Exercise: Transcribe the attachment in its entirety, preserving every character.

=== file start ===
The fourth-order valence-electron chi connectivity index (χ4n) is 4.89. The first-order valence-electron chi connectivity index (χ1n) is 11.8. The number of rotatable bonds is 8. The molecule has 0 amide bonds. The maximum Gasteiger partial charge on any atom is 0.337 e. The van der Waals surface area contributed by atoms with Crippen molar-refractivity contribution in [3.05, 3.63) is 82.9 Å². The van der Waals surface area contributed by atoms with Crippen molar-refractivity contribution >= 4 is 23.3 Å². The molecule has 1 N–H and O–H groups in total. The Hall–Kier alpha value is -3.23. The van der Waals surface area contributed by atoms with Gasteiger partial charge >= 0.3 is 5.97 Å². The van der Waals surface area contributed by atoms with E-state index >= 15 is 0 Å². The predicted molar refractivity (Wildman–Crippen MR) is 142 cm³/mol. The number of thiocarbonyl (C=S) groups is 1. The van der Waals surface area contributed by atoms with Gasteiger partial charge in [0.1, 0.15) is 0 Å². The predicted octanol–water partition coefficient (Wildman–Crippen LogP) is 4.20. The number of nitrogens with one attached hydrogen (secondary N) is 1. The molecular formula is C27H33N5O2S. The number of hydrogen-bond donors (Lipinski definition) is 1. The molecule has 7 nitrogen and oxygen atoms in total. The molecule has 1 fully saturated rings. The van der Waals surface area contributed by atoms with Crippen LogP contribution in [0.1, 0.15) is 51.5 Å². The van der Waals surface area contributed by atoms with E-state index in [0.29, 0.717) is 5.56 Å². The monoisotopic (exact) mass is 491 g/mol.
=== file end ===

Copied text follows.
The fourth-order valence-electron chi connectivity index (χ4n) is 4.89. The first-order valence-electron chi connectivity index (χ1n) is 11.8. The number of rotatable bonds is 8. The molecule has 0 amide bonds. The maximum Gasteiger partial charge on any atom is 0.337 e. The van der Waals surface area contributed by atoms with Crippen molar-refractivity contribution in [3.05, 3.63) is 82.9 Å². The van der Waals surface area contributed by atoms with Crippen molar-refractivity contribution >= 4 is 23.3 Å². The molecule has 1 N–H and O–H groups in total. The Hall–Kier alpha value is -3.23. The van der Waals surface area contributed by atoms with Gasteiger partial charge >= 0.3 is 5.97 Å². The van der Waals surface area contributed by atoms with E-state index >= 15 is 0 Å². The predicted molar refractivity (Wildman–Crippen MR) is 142 cm³/mol. The number of thiocarbonyl (C=S) groups is 1. The van der Waals surface area contributed by atoms with Gasteiger partial charge in [0.1, 0.15) is 0 Å². The predicted octanol–water partition coefficient (Wildman–Crippen LogP) is 4.20. The number of nitrogens with one attached hydrogen (secondary N) is 1. The molecular formula is C27H33N5O2S. The number of hydrogen-bond donors (Lipinski definition) is 1. The molecule has 7 nitrogen and oxygen atoms in total. The molecule has 1 fully saturated rings. The van der Waals surface area contributed by atoms with Crippen LogP contribution in [0.1, 0.15) is 51.5 Å². The van der Waals surface area contributed by atoms with E-state index in [0.29, 0.717) is 5.56 Å². The monoisotopic (exact) mass is 491 g/mol.